After years of budget cuts to Manitoba’s health-care system, the current Progressive Conservative (PC) government faces a labour shortage in the nursing sector. To compensate, the PCs have introduced a plan to increase the number of seats in nursing programs across Manitoba.
The plan was met with criticism from the Manitoba Organization of Faculty Associations (MOFA). MOFA speculates that the PC government is attempting to “fast-track the proposal in order to provide political cover.”
Jennifer Adair, an executive with MOFA, expressed her frustration with the decision in a news release.
“This announcement is not well thought out and will only complicate our already over-burdened system.”
The 120-seat increase intended for the University of Manitoba would require hiring 15 to 20 nurses with a master’s degree or PhD to prevent the existing faculty from being overwhelmed by the influx of new students. This strategy would reduce the amount of trained nurses able to work in the health-care system.
The PC’s proposal comes on the heels of the Manitoba Nurses Union’s (MNU) decision to put forward a strike mandate earlier this month. The strike vote came after nurses had gone over four years without a contract. The MNU had met to discuss the issue with the PC government over 30 times since October 2020.
The MNU alleges that throughout the meetings, the provincial government has “displayed an unwillingness to provide solutions and accept proposals on what has become the most substantial issue facing nurses today and for the future: the recruitment and retention of nurses.”
Since 2017, the provincial government has been overhauling Manitoba’s health-care system. Among the changes was the reduction of emergency rooms (ER), from six to three.
The ERs at Concordia Hospital, Victoria General Hospital and Seven Oaks General Hospital were converted into urgent care centres. The total number of ICU beds in Manitoba was consequently reduced from 73 to 61.
On Jan. 8, 2020, the Winnipeg Regional Health Authority (WRHA) confirmed that the province closed 18 beds over two years, bringing the total down to fifty-five.
The resulting shortage of beds meant that the province had to send Manitobans to other provinces in order to receive treatment for COVID-19 this spring.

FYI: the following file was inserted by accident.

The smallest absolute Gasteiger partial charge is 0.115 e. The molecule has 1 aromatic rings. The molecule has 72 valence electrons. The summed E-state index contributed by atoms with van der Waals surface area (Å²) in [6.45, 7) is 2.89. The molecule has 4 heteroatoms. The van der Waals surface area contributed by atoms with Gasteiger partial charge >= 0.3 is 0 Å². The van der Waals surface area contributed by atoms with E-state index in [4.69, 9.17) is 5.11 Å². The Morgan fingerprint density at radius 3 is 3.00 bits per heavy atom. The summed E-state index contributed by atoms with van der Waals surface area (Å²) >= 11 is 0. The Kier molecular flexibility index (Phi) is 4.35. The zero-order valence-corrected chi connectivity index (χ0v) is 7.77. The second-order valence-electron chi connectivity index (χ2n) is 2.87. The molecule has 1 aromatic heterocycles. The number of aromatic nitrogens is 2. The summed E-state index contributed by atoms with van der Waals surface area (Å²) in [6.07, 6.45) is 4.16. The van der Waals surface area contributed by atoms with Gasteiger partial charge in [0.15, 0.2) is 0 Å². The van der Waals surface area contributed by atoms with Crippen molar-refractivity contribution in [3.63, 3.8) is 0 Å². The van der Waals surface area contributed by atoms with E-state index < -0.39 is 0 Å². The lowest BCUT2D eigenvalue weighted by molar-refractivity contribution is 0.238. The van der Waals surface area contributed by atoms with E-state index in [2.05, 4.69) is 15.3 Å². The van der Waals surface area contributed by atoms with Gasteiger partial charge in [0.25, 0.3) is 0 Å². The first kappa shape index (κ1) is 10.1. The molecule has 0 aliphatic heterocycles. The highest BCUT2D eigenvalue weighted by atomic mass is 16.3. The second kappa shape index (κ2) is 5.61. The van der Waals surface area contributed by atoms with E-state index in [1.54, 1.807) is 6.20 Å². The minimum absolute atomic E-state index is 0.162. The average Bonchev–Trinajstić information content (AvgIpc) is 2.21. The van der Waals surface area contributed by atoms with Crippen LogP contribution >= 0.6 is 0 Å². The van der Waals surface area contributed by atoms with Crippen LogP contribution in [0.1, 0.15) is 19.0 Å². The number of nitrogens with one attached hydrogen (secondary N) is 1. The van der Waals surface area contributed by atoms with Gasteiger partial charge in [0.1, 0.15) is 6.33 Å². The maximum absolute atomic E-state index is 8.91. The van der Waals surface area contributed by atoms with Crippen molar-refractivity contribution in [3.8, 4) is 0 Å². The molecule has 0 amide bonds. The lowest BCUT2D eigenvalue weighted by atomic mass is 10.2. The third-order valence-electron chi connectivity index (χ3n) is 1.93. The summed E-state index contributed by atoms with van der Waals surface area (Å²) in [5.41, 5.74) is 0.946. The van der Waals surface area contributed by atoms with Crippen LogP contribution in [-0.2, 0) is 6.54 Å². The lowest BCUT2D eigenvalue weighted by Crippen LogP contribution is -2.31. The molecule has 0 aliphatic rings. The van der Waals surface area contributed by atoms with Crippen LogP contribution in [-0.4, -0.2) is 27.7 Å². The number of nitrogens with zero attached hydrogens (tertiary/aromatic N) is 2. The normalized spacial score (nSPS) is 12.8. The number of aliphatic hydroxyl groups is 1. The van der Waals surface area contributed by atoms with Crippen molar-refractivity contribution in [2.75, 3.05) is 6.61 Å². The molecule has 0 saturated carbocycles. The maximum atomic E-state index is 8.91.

The PC’s plan to train more nurses may not help the immediate crisis, but some, like Minister of Advanced Education, Skills and Immigration Wayne Ewasko, remain confident of its long-term potential. “[COVID-19] has magnified the fact that the health-care system is stressed, not only here in Manitoba but globally, and so what a better day to plant a tree but today?”
“It’s too bad that the news release that was put out in some cases was purely speculation and was in advance of any kind of major plans moving forward,” Ewasko said, “but I’m a strong believer in my department working with the post-secondary […] institutions and partners to try to help fix a stressed-out system.
In 2018, the province cut nursing training at Red River College. As of 2021, the budget at the U of M’s Rady faculty of health sciences has been cut by 1.75 per cent.
This fall, the provincial government will vote on bill 16, the Labour Relations Amendment Act. The bill would make striking employees more vulnerable by allowing employers to terminate those striking even if their conduct did not result in a criminal conviction.
More broadly, bill 16 would make it more difficult for unions to organize and to advocate as it grants the labour board more power over the unions.
Frustrated MOFA president Scott Forbes stated, “If the PC government wants to fix the nursing crisis, they should start by negotiating a new contract that pays a fair wage and improves working conditions for nurses.”
At press time, MOFA had not yet responded to the Manitoban’s request for comment.
— With files from Cam Cannon